For many years I wouldn’t have anything to do with a budget because I couldn’t stand the idea of anyone—or anything—telling me how to spend my money. And where did that get me? Into one big financial mess.
Every month, when I ran out of money, I would turn to MasterCard and Visa for a bailout. To me, any available credit was the same as income. It was my money to do with as I found necessary. Really bad idea.
What I learned from going through that experience and finding my way back to solvency is that, as much as we may loathe it, a budget is the ticket to financial happiness―not the straitjacket I feared it would be. I’ve come to prefer calling this a “spending plan” rather than a budget, but honestly, the terms are interchangeable. It’s just a way to pre-spend your income on paper first.
A good spending plan gives every dollar a specific job to do. Once you have it just the way you want it, the plan becomes a handy road map for keeping your finances on track.
So, take a deep breath, and let’s walk through the basics for how to create a successful budget that you can love.
Write down your total take-home monthly income
This is the easy part. Jot down what you earn—what you see in your paycheck. This is also called “net-income” or “take-home pay.” Because many expenses are billed monthly, it makes good sense to use your monthly income to create your budget.
Here’s a cheat sheet to help you quickly convert your net take-home pay to your average monthly income:
- paid weekly: multiply your weekly net income by 4.333
- paid every other week: multiply your biweekly net income by 2.167
- paid twice a month: multiply your semimonthly net income by 2
- paid quarterly: divide your quarterly net income by 3
Write down your fixed expenses
Start with fixed bills like savings, rent, mortgage, car payment, credit card debt, insurance, then factor in other monthly costs that are always the same. These are your essential fixed expenses.
List your variable expenses
You know you’ll have these bills, but the amounts vary. Examples are your phone, utilities, food, household expenses, gasoline, medication, public transportation, shoes, and clothing. These are your variable expenses and you can assign an estimated amount to each based on past experience, rounding to the closest $10.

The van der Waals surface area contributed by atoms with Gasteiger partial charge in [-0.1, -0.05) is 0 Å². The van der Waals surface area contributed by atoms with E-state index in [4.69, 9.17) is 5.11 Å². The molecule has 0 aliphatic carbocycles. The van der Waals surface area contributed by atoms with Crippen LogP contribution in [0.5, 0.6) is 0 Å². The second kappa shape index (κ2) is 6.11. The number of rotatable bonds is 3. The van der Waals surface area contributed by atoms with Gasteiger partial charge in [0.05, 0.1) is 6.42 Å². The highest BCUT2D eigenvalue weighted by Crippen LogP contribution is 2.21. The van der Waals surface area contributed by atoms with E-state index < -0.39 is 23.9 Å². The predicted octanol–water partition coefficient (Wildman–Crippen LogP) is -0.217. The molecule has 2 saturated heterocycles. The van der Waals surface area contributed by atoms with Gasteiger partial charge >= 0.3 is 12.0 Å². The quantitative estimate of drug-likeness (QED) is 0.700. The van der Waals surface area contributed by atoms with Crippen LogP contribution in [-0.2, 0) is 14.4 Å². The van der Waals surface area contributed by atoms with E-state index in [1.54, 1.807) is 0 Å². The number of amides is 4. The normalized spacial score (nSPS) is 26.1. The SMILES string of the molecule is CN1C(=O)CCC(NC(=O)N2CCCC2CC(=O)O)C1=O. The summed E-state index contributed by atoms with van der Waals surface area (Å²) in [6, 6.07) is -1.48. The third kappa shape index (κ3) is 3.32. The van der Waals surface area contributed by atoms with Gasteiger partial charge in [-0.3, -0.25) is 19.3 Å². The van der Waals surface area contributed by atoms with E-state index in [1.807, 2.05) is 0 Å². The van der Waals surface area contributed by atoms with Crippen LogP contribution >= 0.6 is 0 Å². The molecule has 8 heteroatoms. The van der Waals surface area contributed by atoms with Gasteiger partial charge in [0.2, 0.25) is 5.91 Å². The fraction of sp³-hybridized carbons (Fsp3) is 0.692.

List reasonable amounts for nonessential expenses
This includes entertainment, eating out, hobbies and other ways you spend money on a regular basis.
Find the extras
Go to your checkbook register, credit card statements, Quicken reports or what have you, to see what expenses you’ve left out. You’ll likely see items for car maintenance and repair, gifts, vacations, Christmas and holidays. For items that do not recur monthly, determine the annual cost, then divide by 12 to see how much you should set aside each month to anticipate that irregular expense.
Figure out your totals
Add up your expenses, then subtract that amount from your income. Ideally, you’ll come out in the black, with at least a little money left over. But if your expenses exceed your income, you’ll see a negative sum. Don’t panic—this is just the start of an ongoing process.
See where you can cut
If you came up short, go back to your monthly expenses and see what you can get rid of. Look first to your nonessential expenses. Which items can you remove altogether for a while (eating out seems like a fine target; perhaps hobby expenses, for a season)? Keep going through the list, making adjustments until your total expenses are less than your income.
Follow your spending plan as closely as possible
Track your spending every day by writing down what you spend. Does it match up with what you planned in your budget for this month?
Take notes and research ways you’ll be able to do even better next month. At month’s end, add up your actual spending and compare it with what you planned. Use this information to create the next month’s Spending Plan.
Even if you find yourself in a particularly tight financial position right now, take heart. As you pay off debts and find more ways to cut expenses, you’ll begin to sense a significant loosening of financial pressure. Soon you’ll be ready to add new categories to your spending plan for things like saving for a new car, home improvements or going back to college.
The sooner you get started, the sooner you’ll be on your way to reaching financial freedom.